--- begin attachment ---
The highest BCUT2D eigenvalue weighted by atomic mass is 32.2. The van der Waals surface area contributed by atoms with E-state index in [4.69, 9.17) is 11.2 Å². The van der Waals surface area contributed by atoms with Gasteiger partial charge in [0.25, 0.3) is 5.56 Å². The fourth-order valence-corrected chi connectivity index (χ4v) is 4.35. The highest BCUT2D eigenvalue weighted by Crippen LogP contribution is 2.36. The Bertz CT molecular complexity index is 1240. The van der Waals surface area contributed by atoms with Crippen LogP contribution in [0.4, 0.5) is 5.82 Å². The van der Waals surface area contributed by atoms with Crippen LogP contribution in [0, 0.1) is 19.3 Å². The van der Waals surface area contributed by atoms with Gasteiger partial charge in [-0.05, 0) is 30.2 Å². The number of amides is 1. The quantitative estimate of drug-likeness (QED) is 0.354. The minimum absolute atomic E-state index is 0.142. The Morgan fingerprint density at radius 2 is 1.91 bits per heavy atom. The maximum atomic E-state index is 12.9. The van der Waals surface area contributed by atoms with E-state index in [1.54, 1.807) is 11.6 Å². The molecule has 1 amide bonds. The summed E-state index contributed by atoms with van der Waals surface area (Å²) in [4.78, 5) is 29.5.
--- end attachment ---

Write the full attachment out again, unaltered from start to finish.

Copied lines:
The highest BCUT2D eigenvalue weighted by atomic mass is 32.2. The van der Waals surface area contributed by atoms with E-state index in [4.69, 9.17) is 11.2 Å². The van der Waals surface area contributed by atoms with Gasteiger partial charge in [0.25, 0.3) is 5.56 Å². The fourth-order valence-corrected chi connectivity index (χ4v) is 4.35. The highest BCUT2D eigenvalue weighted by Crippen LogP contribution is 2.36. The Bertz CT molecular complexity index is 1240. The van der Waals surface area contributed by atoms with Crippen LogP contribution in [0.4, 0.5) is 5.82 Å². The van der Waals surface area contributed by atoms with Crippen LogP contribution in [0, 0.1) is 19.3 Å². The van der Waals surface area contributed by atoms with Gasteiger partial charge in [-0.05, 0) is 30.2 Å². The number of amides is 1. The quantitative estimate of drug-likeness (QED) is 0.354. The minimum absolute atomic E-state index is 0.142. The Morgan fingerprint density at radius 2 is 1.91 bits per heavy atom. The maximum atomic E-state index is 12.9. The van der Waals surface area contributed by atoms with E-state index in [1.54, 1.807) is 11.6 Å². The molecule has 1 amide bonds. The summed E-state index contributed by atoms with van der Waals surface area (Å²) in [4.78, 5) is 29.5.